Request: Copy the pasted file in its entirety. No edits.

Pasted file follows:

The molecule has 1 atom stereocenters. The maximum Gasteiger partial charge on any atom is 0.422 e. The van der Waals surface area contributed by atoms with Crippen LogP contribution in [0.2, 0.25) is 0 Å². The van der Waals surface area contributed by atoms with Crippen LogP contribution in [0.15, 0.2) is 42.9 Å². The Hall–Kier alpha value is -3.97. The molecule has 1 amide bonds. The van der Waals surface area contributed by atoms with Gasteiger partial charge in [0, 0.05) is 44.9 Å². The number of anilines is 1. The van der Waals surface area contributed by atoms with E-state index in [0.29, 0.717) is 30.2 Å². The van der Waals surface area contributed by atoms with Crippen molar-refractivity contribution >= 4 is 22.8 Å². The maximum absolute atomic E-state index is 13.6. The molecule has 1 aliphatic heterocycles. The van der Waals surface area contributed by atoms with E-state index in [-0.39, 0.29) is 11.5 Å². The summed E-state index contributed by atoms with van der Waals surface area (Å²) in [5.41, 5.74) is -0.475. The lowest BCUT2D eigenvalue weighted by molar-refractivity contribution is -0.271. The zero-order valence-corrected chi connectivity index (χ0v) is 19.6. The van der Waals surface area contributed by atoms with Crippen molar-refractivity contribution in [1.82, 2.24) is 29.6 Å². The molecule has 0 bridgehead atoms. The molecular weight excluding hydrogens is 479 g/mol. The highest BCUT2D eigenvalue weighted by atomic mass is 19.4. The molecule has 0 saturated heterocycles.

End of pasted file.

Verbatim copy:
The molecule has 1 atom stereocenters. The maximum Gasteiger partial charge on any atom is 0.422 e. The van der Waals surface area contributed by atoms with Crippen LogP contribution in [0.2, 0.25) is 0 Å². The van der Waals surface area contributed by atoms with Crippen LogP contribution in [0.15, 0.2) is 42.9 Å². The Hall–Kier alpha value is -3.97. The molecule has 1 amide bonds. The van der Waals surface area contributed by atoms with Gasteiger partial charge in [0, 0.05) is 44.9 Å². The number of anilines is 1. The van der Waals surface area contributed by atoms with E-state index in [0.29, 0.717) is 30.2 Å². The van der Waals surface area contributed by atoms with Crippen molar-refractivity contribution >= 4 is 22.8 Å². The maximum absolute atomic E-state index is 13.6. The molecule has 1 aliphatic heterocycles. The van der Waals surface area contributed by atoms with E-state index in [-0.39, 0.29) is 11.5 Å². The summed E-state index contributed by atoms with van der Waals surface area (Å²) in [5.41, 5.74) is -0.475. The lowest BCUT2D eigenvalue weighted by molar-refractivity contribution is -0.271. The zero-order valence-corrected chi connectivity index (χ0v) is 19.6. The van der Waals surface area contributed by atoms with Crippen molar-refractivity contribution in [1.82, 2.24) is 29.6 Å². The molecule has 0 bridgehead atoms. The molecular weight excluding hydrogens is 479 g/mol. The highest BCUT2D eigenvalue weighted by atomic mass is 19.4. The molecule has 0 saturated heterocycles.